US 3842169 A
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United States Patent O 3,842,169 COMPOSITION AND METHOD FOR TREAT- MENT OF PATHOLOGICAL CALCIFICA- TION IN ANIMALS Herbert D. Schneyer, Our Lane, Stevenson, Md. 21153 No Drawing. Continuation-impart of application Ser. No. 72,216, Sept. 14, 1970, now Patent No. 3,709,989, which is a continuation of application Ser. No. 871,666, Nov. 10, 1969, which is a continuation of application Ser. No. 586,947, Oct. 17, 1969, both now abandoned, which is a continuation-in-part of application Ser. No. 318,779, Oct. 22, 1963, now Patent No. 3,279,997, which is a continuation-in-part of application Ser. No. 124,305, July 10, 1961, which in turn is a continuationin-part of application Ser. No. 836,174, Aug. 26, 1959, both now abandoned. This application Jan. 5, 1973, Ser. No. 321,395 The portion of the term of the patent subsequent to Jan. 9, 1990, has been disclaimed Int. Cl. A61k 27/00 U.S. Cl. 424-232 6 Claims ABSTRACT OF THE DISCLOSURE A composition and method are disclosed for treating animals for pathological calcification and preventing the formation thereof. The composition comprises enteric coated aspirin, enteric coated salt of lactic acid or derivative thereof, thiamine hydrochloride, and an antihistamine.
CROSS-REFERENCE TO RELATED APPLICATIONS This application is a continuation-in-part of my copending application Ser. No. 72,216, filed Sept. 14, 1970, now U.S. Pat. No. 3,709,989, which is a streamlined continuation of my copending application Ser. No. 871,666, filed Nov. 10, 1969, and now abandoned, which is a streamlined continuation of my copending application Ser. No. 586,947, filed Oct. 17, 1966, and now abandoned, which is a continuation-in-part of my copending application Ser. No. 318,779, filed Oct. 22, 1963, now US. Pat. 3,279,997, which is a continuation-in-part of my copending application Ser. No. 124,305, filed July 10, 1961, and now abandoned, which in turn is a continuation-in-part of my copending application Ser. No. 836,174, filed Aug. 26, 1959, and now abandoned.
BACKGROUND OF THE INVENTION The present invention relates to a composition and method for treating animals for pathological calcification and preventing the formation thereof.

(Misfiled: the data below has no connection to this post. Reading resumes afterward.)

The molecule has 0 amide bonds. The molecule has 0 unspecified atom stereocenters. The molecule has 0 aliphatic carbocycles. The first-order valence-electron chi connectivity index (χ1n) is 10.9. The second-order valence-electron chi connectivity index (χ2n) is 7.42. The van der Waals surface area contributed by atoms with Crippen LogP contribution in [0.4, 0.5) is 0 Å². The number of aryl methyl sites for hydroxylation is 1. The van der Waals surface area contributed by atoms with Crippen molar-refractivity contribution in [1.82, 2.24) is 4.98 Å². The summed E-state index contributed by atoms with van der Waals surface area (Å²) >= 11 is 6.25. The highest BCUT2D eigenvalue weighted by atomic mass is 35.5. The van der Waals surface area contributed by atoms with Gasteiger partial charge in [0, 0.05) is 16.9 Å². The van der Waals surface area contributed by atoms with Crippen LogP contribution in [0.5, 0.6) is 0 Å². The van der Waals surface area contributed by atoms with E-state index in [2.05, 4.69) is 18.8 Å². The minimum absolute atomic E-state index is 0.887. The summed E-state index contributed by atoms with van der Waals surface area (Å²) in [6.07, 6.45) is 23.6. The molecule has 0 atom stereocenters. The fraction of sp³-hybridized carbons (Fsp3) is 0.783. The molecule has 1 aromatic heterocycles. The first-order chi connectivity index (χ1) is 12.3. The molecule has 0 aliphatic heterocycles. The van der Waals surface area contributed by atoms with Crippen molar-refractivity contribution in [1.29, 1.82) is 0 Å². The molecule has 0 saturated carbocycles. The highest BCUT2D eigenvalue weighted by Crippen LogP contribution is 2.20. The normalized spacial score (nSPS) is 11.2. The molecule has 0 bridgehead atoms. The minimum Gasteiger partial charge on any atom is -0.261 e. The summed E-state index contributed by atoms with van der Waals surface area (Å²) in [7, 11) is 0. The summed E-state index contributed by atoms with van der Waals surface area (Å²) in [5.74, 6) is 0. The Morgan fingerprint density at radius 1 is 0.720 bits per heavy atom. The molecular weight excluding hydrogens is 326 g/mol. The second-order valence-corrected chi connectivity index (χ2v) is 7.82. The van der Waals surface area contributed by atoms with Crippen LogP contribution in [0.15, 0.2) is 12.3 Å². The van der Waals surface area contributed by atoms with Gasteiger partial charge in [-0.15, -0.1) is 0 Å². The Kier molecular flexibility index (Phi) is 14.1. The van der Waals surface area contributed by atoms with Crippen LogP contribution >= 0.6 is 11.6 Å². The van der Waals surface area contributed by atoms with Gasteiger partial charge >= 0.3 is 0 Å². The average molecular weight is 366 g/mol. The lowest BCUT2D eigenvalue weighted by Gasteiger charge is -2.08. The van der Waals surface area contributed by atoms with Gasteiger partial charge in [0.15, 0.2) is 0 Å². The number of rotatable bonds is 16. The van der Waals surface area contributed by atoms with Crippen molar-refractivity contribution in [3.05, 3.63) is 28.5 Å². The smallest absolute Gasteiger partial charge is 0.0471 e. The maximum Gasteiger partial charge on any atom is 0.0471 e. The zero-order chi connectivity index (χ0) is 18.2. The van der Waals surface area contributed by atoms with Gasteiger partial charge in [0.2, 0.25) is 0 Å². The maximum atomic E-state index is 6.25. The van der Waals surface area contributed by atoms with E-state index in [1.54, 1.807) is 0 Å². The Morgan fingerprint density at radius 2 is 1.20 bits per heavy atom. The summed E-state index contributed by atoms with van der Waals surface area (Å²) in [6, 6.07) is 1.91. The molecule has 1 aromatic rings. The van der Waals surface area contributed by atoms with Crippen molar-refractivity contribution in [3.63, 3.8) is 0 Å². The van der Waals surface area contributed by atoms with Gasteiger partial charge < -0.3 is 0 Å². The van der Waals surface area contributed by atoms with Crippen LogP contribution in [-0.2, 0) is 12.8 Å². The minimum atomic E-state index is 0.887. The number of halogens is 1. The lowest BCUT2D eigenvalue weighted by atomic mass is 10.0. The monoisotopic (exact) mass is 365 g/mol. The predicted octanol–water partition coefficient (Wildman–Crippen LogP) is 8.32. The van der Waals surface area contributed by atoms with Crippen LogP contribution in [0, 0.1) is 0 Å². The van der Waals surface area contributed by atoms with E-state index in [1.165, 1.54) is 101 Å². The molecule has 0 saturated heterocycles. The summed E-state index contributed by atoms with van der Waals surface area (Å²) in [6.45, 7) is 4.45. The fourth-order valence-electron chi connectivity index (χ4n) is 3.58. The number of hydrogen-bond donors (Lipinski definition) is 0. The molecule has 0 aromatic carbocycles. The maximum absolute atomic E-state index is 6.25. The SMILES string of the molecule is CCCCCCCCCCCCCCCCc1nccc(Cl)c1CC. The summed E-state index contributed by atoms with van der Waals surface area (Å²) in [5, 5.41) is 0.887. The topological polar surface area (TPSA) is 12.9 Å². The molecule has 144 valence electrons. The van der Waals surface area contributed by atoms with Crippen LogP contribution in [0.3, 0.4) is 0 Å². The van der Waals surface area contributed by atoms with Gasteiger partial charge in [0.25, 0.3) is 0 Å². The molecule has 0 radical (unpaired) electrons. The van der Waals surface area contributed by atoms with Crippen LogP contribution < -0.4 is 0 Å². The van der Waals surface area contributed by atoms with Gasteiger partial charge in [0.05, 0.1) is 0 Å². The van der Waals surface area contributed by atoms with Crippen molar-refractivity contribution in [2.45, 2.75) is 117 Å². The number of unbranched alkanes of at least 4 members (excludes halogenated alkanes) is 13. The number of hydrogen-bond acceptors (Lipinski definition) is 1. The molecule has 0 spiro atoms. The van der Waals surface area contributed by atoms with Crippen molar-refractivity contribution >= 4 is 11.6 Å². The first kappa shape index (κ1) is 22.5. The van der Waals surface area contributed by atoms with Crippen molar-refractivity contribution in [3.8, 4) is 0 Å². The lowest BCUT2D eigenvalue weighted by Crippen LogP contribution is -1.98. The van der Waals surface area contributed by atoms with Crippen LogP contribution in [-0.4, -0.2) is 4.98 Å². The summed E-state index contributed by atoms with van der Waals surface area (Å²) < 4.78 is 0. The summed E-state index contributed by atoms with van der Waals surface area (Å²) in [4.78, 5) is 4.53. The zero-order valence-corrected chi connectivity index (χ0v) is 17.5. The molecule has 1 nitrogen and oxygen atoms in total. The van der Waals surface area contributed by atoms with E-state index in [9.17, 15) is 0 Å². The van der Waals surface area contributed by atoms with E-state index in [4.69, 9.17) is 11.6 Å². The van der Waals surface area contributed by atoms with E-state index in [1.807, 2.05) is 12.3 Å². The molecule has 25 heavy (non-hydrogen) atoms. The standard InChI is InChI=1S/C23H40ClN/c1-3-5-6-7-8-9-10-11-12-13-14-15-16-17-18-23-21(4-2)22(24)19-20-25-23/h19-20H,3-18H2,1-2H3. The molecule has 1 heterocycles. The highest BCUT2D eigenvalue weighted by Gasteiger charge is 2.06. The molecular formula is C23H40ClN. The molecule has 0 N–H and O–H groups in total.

Calcification is the deposition of insoluble lime salts in the matrix of cartilage; this deposition of insoluble lime salts, under normal conditions, builds up the cartilage to form bone. However, when the condition is pathological, i.e., a physiological deviation from normal that constitutes a disease or characterizes a particular disease, there is too great a deposition of lime salts around the cartilage in the body with a resulting buildup of hard deposits in the body that are quite painful. This condition is commonly known as pathological calcification.
SUMMARY OF THE INVENTION It has now been discovered that the combination of enteric coated aspirin, enteric coated salt of lactic acid or derivative, methapyrilene hydrochloride, and an antihistamine, is efiective in treating pathological calcification in animals. Continued administration of the composition of the present invention results in a decrease in the size, and eventual disappearance, of the pathological lime salt deposits in the body, with an accompanying alleviation of the pain associated with the condition.
In normal oral administration, calcium lactate and aspirin will dissolve in the stomach so as to produce merely an alkalizing or acidifying effect depending on which is in the greater concentration. However, the present invention contemplates the use of a lactic acid salt, lactic acid derivative salt, or lactic acid itself, such as calcium lactate, which is covered with a suitable enteric coating to prevent the dissolution of the calcium lactate or other lactate salt in the stomach. The aspirin is also covered with an enteric coating to prevent its dissolution in the stomach. The enteric coating used for the compositions of the present invention may be of any conventional composition.
The enteric coated lactate salt and aspirin are then combined in a capsule 0r packet, for example, along with thiamine hydrochloride and in antihistamine. Examples of antihistamines that can be used in the compositions of the present invention include methapyrilene hydrochloride, diphenhydramine, py-rilamine, tripelennamine, phineramine, as well as any of the many other pharmaceutically acceptable antihistamines; additionally, other compounds having antihistamine activity in vivo could be employed.
In the compositions of the present invention, the uncoated thiamine hydrochloride and uncoated antihistamine dissolve in the stomach, but the enteric coated lactate salt and enteric coated aspirin pass through the stomach and do not dissolve until they reach the intestines.